Sept. 26, 2001 -- From the time Debra Sherman and her husband, Mark Wilcox, learned through prenatal genetic tests that they were having a boy, they agonized over whether to circumcise their baby. "I didn't want the first decision we made for him to be a bad one," Sherman says.
In the end, the Chicago couple decided against taking that extra surgical snip of foreskin from Alex's penis. Without overwhelming medical evidence favoring circumcision, Sherman says, it would have seemed to her like deciding to cut off his ear lobes.
"From everything we read and everyone we talked to, it seemed like there was no medical reason to do it," says Sherman. "Plus, I'm not religious, Mark's not religious, and I just thought it was an awful thing to do to a baby."
The fact is, the circumcision decision is a very personal one. Experts say parents need to understand the advantages and disadvantages, then decide what's right for them. Here are the latest facts and a look at how some parents are choosing.
Vive la Difference
Locker rooms have a way of reducing each sex to its least common denominator. Peel away the Levi's and Jockeys, put aside sizes and shapes, and the equipment is all basically the same -- at least that was the case when today's generation of new dads were kids.
Parents in the U.S. have routinely circumcised their sons since the 1940s, in large part because doctors believed it promoted good hygiene and prevented disease. To Jews and Muslims, circumcision is a sacred ritual symbolizing their covenant with God. By the mid-1960s and early 1970s, about 90% of all boys were circumcised.
But that trend is shifting. In 1996, circumcision rates declined to about 65%, although rates differ depending on demographics: 80% in the Midwest, 68% in the Northeast, 64% in the South, and 34% in the West. Among whites, the rate is 81%, compared with 65% among blacks and 54% among Hispanics.
In fact, many observers predict that by the time the first generation of boys born in the new millennium is old enough to hit the locker-room showers, the haves and have-nots may be about equally divided.
The biggest reason for the change is mounting evidence that the medical benefits aren't as compelling as once believed. In addition, anticircumcision groups have turned up the heat on the debate. They claim the practice is cruel and unnecessary and are spreading the word via web sites, mailings, bumper stickers, T-shirts, and international conferences.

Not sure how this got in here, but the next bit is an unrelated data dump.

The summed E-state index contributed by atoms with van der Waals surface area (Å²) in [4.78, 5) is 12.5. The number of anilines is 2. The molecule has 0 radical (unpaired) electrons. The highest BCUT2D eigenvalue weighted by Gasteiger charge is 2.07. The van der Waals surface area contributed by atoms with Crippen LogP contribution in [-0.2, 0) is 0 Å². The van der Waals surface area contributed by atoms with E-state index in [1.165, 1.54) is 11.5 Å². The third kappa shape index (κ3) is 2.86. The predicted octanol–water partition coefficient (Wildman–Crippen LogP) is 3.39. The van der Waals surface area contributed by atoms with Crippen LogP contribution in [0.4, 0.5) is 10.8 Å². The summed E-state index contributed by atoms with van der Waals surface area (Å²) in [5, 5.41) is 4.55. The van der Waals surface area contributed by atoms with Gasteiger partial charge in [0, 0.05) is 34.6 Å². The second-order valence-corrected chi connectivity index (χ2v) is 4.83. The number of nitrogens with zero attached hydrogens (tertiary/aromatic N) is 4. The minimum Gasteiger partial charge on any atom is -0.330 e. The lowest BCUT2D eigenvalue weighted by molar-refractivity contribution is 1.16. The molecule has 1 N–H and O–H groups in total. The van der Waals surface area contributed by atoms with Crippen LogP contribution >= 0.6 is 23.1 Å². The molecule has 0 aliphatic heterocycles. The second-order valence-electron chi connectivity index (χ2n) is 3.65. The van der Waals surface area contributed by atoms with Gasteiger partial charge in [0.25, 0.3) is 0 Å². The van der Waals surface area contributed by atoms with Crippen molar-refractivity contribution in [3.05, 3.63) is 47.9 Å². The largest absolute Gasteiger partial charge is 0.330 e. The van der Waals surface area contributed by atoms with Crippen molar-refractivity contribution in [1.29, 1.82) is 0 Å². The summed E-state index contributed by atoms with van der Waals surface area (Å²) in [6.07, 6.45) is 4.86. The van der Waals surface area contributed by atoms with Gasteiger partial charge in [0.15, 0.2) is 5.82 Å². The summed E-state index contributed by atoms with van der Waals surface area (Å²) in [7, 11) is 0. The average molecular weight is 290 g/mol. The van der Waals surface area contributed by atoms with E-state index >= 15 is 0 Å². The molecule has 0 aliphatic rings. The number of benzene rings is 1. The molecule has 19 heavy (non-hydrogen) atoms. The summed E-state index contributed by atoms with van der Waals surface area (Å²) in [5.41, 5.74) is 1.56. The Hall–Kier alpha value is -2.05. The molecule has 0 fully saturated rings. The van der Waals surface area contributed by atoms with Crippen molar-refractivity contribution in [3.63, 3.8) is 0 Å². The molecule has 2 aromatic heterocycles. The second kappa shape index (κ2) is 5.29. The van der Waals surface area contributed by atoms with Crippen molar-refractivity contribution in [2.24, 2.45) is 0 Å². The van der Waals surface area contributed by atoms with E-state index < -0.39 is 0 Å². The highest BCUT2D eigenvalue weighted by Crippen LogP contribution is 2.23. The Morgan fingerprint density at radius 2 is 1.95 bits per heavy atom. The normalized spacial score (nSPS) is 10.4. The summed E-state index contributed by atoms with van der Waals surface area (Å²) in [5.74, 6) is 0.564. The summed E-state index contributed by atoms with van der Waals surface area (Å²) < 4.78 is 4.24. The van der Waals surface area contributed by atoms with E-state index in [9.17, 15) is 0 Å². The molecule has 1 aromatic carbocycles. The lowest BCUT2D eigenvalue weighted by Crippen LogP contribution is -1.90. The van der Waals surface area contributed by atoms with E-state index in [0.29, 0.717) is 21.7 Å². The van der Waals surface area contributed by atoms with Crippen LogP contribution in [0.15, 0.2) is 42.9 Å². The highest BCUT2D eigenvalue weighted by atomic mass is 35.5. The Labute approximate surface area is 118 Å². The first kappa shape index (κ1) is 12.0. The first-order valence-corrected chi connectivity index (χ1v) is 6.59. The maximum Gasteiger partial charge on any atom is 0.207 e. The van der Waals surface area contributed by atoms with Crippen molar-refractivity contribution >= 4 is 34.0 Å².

Circumcision rates are much lower in other parts of the world, including most of Europe, Asia, and Latin America. Only 48% of boys in Canada, 24% in the United Kingdom, and 15% of boys worldwide are circumcised.
Probably the strongest cause for pause among parents, however, came in March 1999 when the American Academy of Pediatrics issued a policy statement saying it does not endorse routine circumcision.
"There are potential benefits as well as risks, but the data wasn't sufficient for us to say every newborn male needs to be circumcised," says Carole Lannon, MD, clinical associate professor of pediatrics and internal medicine at the University of North Carolina, Chapel Hill, and chairwoman of the task force on circumcision. "Each parent needs to make that decision."
To Snip or Not to Snip
A circumcision is usually performed within 48 hours of birth by an obstetrician or pediatrician in the hospital, or on the eighth day after birth for the Jewish ritual, called brit milah or bris. The baby is restrained, then the layer of tissue that covers the tip of the penis is surgically removed. It should take no more than five minutes in skilled hands.
When weighing the pros and cons of circumcising your baby, the most clear-cut medical benefits of circumcision are a four- to tenfold decrease in the risk of urinary tract infections during the first year of life, and a threefold reduction in the risk of penile cancer among adult men.
However, UTIs and cancer of the penis are rare. The risk of developing a UTI in an uncircumcised male infant is no more than 1%, and breastfeeding has been shown to protect against these infections among this group, according to the AAP. Only 10 or fewer men per 1 million get cancer of the penis each year worldwide.
Studies also show a somewhat higher incidence among uncircumcised men of sexually transmitted diseases, including syphilis and HIV. However, the AAP says that the data are conflicting and highly controversial since behavioral factors play a larger role in contracting STDs than the existence or absence of foreskin.
Boys who are circumcised avoid the risk of phimosis, a condition that makes foreskin retraction impossible. However, the overall risk of penile problems for uncircumcised boys is unclear. The AAP cited one study that followed 500 boys up to age 8 and found higher rates of penile problems -- typically inflammation -- in infants who were circumcised, but more problems among older boys who were not circumcised.